Here are a few ideas I’ve had for subjects that our criminal-defense skunkworks could inquire into:
- Facial emotion recognition as a tool in trial (see Unmasking the Face: A Guide to Recognizing Emotions From Facial Expressions);
- Turning the tables: criminal-interrogation techniques in cross examination (see Criminal Interrogation And Confessions);
- Applying the lessons of aikido to trial (see Aikido and the Dynamic Sphere: An Illustrated Introduction);
- Mitigation experts in non-capital cases.
These are subjects that I’ve given a little thought to, but that I think could use some in-depth research and experimentation. There’s a whole universe of other things that we’ve been widely ignoring that might make us better advocates for our clients.
Even if you’re not interested in joining the skunkworks yourself, please drop me a comment and tell me what subjects you think might be productively studied.
My vision for our criminal-defense skunkworks is that each of us will choose a discipline that interests him or her, review the literature, attend classes or seminars, and try applying it in trial, all the while collaborating with the rest of us (who will have chosen different disciplines to investigate).
You know about the Trial Lawyers College, where Gerry Spence teaches psychodrama to lawyers. That’s a great example of a helpful discipline being applied to the trial of cases (there, both plaintiffs’ cases and criminal-defense cases). But it’s not the be-all and end-all. There are lots of other fields of study that could make use better lawyers, or help us communicate better with jurors, or help us tell stories better, or help us cross-examine witnesses better.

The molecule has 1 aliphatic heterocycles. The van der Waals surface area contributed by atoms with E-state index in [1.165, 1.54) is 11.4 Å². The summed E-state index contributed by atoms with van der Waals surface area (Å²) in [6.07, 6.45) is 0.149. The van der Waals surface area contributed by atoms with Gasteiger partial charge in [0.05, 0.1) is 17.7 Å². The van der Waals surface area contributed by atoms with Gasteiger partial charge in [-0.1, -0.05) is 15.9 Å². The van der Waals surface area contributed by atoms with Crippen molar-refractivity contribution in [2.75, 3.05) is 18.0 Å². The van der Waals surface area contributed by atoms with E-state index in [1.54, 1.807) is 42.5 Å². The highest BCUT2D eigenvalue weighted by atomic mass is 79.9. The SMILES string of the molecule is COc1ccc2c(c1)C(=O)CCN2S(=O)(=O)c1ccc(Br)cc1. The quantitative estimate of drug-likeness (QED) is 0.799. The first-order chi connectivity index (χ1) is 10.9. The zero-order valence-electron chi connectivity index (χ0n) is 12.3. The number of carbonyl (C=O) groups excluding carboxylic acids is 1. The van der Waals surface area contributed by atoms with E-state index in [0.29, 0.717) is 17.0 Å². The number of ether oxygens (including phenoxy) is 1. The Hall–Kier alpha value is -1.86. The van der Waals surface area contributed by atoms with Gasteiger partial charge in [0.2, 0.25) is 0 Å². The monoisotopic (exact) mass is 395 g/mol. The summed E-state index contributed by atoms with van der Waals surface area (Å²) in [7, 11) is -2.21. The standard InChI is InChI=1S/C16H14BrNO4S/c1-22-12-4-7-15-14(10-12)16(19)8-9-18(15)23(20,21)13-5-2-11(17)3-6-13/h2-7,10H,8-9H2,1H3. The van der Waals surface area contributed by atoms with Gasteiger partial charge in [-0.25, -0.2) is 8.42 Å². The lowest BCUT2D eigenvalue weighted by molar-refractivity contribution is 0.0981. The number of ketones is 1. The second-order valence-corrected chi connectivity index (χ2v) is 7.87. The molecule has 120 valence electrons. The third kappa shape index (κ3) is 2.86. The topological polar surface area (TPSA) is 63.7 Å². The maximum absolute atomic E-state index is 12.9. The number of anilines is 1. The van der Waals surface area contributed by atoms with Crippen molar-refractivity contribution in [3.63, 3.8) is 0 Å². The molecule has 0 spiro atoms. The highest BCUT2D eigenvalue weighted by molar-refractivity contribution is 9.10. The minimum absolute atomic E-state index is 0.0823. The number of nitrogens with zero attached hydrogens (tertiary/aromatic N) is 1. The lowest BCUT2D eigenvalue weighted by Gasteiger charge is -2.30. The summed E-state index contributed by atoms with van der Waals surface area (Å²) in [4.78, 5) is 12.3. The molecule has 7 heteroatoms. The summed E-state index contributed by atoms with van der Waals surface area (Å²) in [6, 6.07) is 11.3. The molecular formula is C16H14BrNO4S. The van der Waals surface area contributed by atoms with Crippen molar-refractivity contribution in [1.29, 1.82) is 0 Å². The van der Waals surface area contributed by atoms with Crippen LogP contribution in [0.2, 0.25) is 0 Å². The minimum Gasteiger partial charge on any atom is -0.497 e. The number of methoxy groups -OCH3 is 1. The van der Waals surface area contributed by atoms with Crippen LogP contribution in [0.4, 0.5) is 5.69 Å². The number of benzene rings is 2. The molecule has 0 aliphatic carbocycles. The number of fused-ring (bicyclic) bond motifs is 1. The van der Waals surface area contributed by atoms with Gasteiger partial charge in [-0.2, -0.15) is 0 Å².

A few examples, some of which I’ve investigated a bit:
- Improvisational theatre;
- Martial arts of one sort or another (the philosophy of Aikido, for example);
- Sociological research into authoritarianism.
“Aikido”? You ask. Yes, the less obvious the connection to defending the accused, the better.
The PI lawyers have put a lot more energy into investigating this sort of thing than we have, I think because of the additional financial motivation there. I’m sure we could find a half-dozen things to investigate just by seeing what the injury lawyers are trying.
I’m looking for a few good criminal-defense lawyers to advance the state of the art in criminal-defense trial lawyering. Together we will seek disciplines that have not hitherto been widely applied to the trial of criminal cases for the defense; investigate and experiment with these disciplines; share among ourselves when and how they are useful and not useful; and document our studies for posterity.
This gig is not for everyone. It will require:
- Unpaid and publicly unlauded work: participants will be expected to research, experiment with, and document potentially helpful disciplines on their own time; if we get something that works out of the project, we may publish, but otherwise we’ll be doing it for love of the game.
- Patience and lethal generosity: this is a longterm project; you will get more out of the project than you put in, but it will take time.
- Broad general competence: you have to be good at more than trying cases the way you’ve always tried cases; you also must be able to understand and assimilate knowledge from broadly diverse fields of study.
- Trial experience: if you haven’t first-chaired at least a handful of criminal-defense cases, you probably don’t have a proper foundation on which to build; if you don’t regularly try cases it’s going to be difficult for you to experiment.
- A childlike fascination with the way things work: obviously.
Email me at firstname.lastname@example.org if you are interested.